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One of the most vexing environmental law issues of the last three decades is the scope of the term "waters of the United States" (WOTUS) in the Clean Water Act — and what marshes, lakes, and streams fall under its purview. A connected legal question stretching back even further is how much deference to give agencies in policymaking and legal interpretations.

These issues are present in both the Trump administration's final "Waters of the United States" rule, which narrowly defines waters subject to the act, and the Biden administration's likely attempt to expand that definition. The Trump administration's narrow approach dramatically reduces the number of waterways under federal protection. A broader definition would restore and possibly expand protections to better safeguard public and environmental health.

A new study on the economic analyses in the Trump rule (which I co-authored) concludes that its supporting economic analyses rely on questionable …

Oct. 22, 2020 by Katlyn Schmitt
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Earlier this month, Congress overwhelmingly passed America's Conservation Enhancement Act (ACE). The legislation's dozen-plus conservation initiatives include reauthorizations for important programs that help protect the Chesapeake Bay and wetlands across the country.

Among other provisions, the legislative package authorizes $92 million in annual funding for the U.S. Environmental Protection Agency’s (EPA) Chesapeake Bay Program through 2025, a $7 million annual increase. The program provides funding for states, local governments, and other partners to take measures that improve Bay water quality, and it also helps coordinate restoration efforts in the watershed. While Congress has appropriated funds to the program every year since it was created in 1987, its authorization expired in 2005. This reauthorization and increase in funding are a good sign for the future of Bay cleanup efforts, provided, of course, that Congress follows through with appropriations at the authorized level.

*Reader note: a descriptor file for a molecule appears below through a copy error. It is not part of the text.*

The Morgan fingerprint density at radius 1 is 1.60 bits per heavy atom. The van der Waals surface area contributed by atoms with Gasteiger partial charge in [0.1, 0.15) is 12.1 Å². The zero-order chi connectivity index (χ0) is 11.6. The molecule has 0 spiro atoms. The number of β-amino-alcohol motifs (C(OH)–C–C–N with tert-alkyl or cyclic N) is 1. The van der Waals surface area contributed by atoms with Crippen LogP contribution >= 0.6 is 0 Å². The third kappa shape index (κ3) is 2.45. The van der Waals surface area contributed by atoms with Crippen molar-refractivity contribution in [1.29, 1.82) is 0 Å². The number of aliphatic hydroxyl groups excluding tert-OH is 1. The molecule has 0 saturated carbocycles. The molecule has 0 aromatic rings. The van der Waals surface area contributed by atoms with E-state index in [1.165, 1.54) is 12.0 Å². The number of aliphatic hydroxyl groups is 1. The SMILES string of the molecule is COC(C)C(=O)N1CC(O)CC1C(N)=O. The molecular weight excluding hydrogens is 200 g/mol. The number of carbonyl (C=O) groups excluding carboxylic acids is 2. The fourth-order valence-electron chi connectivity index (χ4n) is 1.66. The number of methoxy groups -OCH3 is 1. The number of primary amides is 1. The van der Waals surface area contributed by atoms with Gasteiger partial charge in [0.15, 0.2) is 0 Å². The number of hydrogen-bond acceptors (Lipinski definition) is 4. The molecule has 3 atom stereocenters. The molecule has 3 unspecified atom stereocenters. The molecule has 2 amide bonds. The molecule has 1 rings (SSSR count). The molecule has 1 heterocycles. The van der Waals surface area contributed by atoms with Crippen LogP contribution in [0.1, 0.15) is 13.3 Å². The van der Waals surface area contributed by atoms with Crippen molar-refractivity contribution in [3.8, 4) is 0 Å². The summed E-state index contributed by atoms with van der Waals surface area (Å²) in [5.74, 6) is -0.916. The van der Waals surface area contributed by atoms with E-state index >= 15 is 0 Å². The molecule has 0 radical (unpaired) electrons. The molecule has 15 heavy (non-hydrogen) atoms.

ACE also established a …

May 1, 2020 by Karrigan Bork, Thomas Harter, Steph Tai
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This post was originally published on California WaterBlog. Reprinted with permission.

In 1972, the U.S. Clean Water Act (CWA) created a permit system for point source discharges to navigable waters of the United States – rivers, lakes, and coastal waters – with the goal of restoring and protecting their water quality. Typically, these permits are issued by the U.S. EPA or through state agencies to dischargers of wastewater, e.g., from urban and industrial wastewater treatment plants and to other dischargers of potentially contaminated water that reach streams by a pipe or similar conveyance. The goal was to provide some degree of regulatory oversight over such discharges. In California, the State Water Resources Control Board implements the federal Clean Water Act using its authority under the Porter-Cologne Water Quality Control Act (Water Code, §13000 et seq.). Under the CWA, neither EPA nor the states are required to …

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April 22, 2022

The Clean Water Act's Midlife Crisis

April 21, 2022

Protecting Future Generations, Just as Earlier Ones Sought to Protect Us

Feb. 8, 2022

CPR Pushes Bills to Protect Waterways and Public Health in Maryland and Virginia: Part II

Feb. 7, 2022

CPR Pushes Bills to Protect Waterways and Public Health in Maryland and Virginia: Part I

Jan. 13, 2022

Will the 30 x 30 Initiative Protect 30 Percent of Freshwater Resources by 2030?

Dec. 9, 2021

Memphis Commercial Appeal Op-Ed: Supreme Court Turns to Science to Resolve Groundwater Dispute Between Mississippi and Tennessee

Nov. 23, 2021

In Dispute over Groundwater, Court Tells Mississippi It's Equitable Apportionment or Nothing